- But scientists cannot reduce bulk matter to the suddhāṭṭhaka level. Moreover, they cannot take an object like an apple, break it down to below the atomic level, and then put it all back together. But one with high-end iddhi powers can do that!
- Such a yogi can reduce one’s own body to the suddhāṭṭhaka level, move it all to another location very quickly and then put it back together! This was discussed in a bit more different way in #6 through #10 in the post, “Mystical Phenomena in Buddhism?“ that I posted on Jul 28, 2019 (p. 73): ... 26#p523126
- That approach of reducing the “material stuff” in a body to a form that can be transported to far destinations at high speed and then “re-assembling” back to the original form is part of science fiction these days, see “teleportation.”: I remember watching the popular movie “The Fly (1986 film).”: In that movie, a fly gets into the “teleportation machine” with the human, and the “re-assembly” at the other end produced a “human fly”!

Comparison With Modern Technology

11. As we can begin to see, modern science and Buddha Dhamma have two very different approaches for dealing with even material phenomena. Science is exclusively based on the study of inert matter. Buddha Dhamma can explain material properties in terms of mental phenomena. Of course, the scientists are still way behind the Buddha.

- From what we discussed above, just think about one comparison. While the Buddha was able to visit Deva and Brahma worlds within a split-second, scientists have only made it to the Moon and that takes three days.
- The scientists are not even aware of the existence of Deva and Brahma realms.
- Deva and Brahma realms are up there above the Earth. They have very little “matter” and that is why scientists cannot see them or their habitats. Our rocketships can go through their habitats without them even noticing it.
- The closest analogy that we have is the depiction of a gandhabba in the 1990 movie “Ghost.’ See, “Ghost 1990 Movie – Good Depiction of Gandhabba Concept” on Jan 18, 2020: ... start=1155 We can get a good idea of why we cannot see Devā or Brahmā (or their habitats) from watching that movie. Devā or Brahmā have “bodies” even more subtle compared to a human gandhabba.
- Unless the scientists can figure out how to implement teleportation, they will not be able to even travel to the nearest star with rocketships. The “mind-based” technique of the Buddha is based on a different paradigm.
- In the Sīsapāvana Sutta (SN 56.31), Buddha stated that he taught only a small fraction of what he knew. See, “In a Rosewood Forest.”:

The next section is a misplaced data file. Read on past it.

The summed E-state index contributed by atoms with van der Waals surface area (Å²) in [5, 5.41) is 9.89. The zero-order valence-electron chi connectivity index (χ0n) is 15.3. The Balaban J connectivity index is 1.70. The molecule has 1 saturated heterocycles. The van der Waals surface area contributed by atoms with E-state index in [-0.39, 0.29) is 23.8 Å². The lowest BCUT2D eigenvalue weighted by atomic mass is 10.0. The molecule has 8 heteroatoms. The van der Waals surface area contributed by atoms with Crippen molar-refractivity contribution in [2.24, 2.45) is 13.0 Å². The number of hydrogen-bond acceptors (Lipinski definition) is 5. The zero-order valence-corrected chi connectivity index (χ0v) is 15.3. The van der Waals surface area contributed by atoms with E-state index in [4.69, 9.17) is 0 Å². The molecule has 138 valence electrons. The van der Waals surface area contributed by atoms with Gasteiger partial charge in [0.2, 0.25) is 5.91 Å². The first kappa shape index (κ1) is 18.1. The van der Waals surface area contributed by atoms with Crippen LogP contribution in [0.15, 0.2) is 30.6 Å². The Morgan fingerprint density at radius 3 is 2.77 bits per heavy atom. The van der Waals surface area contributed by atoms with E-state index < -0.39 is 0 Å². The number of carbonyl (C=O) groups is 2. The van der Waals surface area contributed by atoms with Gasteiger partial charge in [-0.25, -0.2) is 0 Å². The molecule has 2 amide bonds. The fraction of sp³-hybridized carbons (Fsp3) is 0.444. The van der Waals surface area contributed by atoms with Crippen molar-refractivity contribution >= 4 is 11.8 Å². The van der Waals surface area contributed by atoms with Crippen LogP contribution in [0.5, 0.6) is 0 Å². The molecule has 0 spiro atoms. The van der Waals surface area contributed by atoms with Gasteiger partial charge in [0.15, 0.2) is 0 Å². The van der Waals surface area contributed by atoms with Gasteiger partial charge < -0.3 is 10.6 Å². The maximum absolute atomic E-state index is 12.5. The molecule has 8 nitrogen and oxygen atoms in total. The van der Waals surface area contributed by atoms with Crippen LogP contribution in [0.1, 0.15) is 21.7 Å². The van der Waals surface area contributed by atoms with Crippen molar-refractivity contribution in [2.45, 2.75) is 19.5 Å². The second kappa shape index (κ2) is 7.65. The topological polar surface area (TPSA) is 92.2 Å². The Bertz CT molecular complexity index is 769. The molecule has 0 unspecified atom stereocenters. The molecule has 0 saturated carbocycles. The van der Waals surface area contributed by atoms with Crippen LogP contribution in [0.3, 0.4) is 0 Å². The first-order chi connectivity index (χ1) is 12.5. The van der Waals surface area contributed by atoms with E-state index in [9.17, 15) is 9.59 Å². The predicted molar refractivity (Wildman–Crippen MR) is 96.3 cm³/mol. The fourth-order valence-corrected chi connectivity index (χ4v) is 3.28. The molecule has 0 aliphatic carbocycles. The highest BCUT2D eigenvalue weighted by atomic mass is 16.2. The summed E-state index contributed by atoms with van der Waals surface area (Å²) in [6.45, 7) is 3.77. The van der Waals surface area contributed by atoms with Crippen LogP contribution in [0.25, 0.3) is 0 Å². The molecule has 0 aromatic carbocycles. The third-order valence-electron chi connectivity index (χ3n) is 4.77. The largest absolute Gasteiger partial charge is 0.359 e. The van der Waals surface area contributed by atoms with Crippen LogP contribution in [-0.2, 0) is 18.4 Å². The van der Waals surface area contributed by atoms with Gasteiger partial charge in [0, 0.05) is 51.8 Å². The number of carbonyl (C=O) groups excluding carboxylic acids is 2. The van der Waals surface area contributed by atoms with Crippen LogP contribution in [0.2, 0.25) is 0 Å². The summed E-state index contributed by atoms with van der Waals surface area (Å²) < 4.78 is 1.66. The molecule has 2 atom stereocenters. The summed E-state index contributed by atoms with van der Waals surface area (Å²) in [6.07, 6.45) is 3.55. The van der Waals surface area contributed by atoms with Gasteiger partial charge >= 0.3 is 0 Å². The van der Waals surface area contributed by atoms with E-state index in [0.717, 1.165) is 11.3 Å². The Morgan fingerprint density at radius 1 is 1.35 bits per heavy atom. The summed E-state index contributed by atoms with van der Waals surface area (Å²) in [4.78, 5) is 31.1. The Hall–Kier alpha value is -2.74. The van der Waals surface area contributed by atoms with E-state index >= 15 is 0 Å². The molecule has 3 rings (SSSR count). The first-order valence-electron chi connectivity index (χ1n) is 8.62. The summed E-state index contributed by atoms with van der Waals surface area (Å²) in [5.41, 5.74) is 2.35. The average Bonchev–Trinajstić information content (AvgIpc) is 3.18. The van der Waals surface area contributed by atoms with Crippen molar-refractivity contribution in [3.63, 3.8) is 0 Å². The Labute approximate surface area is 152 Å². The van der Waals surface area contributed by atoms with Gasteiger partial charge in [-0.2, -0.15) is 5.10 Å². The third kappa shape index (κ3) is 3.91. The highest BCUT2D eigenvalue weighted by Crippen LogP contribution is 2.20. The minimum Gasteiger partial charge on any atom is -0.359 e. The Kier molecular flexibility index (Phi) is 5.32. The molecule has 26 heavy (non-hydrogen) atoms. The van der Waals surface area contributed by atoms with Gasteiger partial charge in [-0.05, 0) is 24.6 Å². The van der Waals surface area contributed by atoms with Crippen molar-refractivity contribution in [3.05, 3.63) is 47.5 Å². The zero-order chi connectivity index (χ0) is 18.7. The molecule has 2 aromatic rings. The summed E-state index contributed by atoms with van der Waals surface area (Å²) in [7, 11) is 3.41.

- There is no need to study or learn about iddhi pāṭihāriya in detail. I am providing this account to establish the following point. By controlling the mind, even a single person can get ahead of many hundreds of years of scientific effort. We will discuss the other two “miracles” in the next post.

Additional Resources

1. There is a Wikipedia article, “Miracles of Gautama Buddha.“: ... ama_Buddha

2. The above video is the second of a series of videos. More information on atoms in the following set of videos:

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Re: The teachings of Ven. Waharaka Abhayaratanalankara Thero

Post by Lal »

Pāṭihāriya (Supernormal Abilities) of a Buddha – Part II


1. A different paradigm involves controlling material phenomena in Buddha Dhamma compared to modern science. For example, scientists have developed rocket technology to travel to the Moon. The Buddha was able to travel much further and much faster with “mind power” 2600 years ago. We discussed some examples in the previous post; see, “Pāṭihāriya (Supernormal Abilities) of a Buddha – Part I.”

- The mind-based approach of Buddha Dhamma is much more powerful. Such unimaginable powers MAY ARISE automatically by just cleansing or purifying one’s mind. However, only certain people can develop such abilities to control material phenomena. They had cultivated such powers in recent past lives.
- What is the use of being able to fly through the air like a bird or being able to travel to the Sun instantly and touch it if one is to born as an animal or worse in a future life?
- Controlling material phenomena is of no use to get a resolution to the universal problem of suffering associated with the rebirth process.
- That is why the Buddha explained to Kevaṭṭa that the miracle of instruction is the most important. Only a Buddha or a true disciple of the Buddha can provide such guidance as to how one can understand the problem of saṃsāric suffering and learn how to overcome it.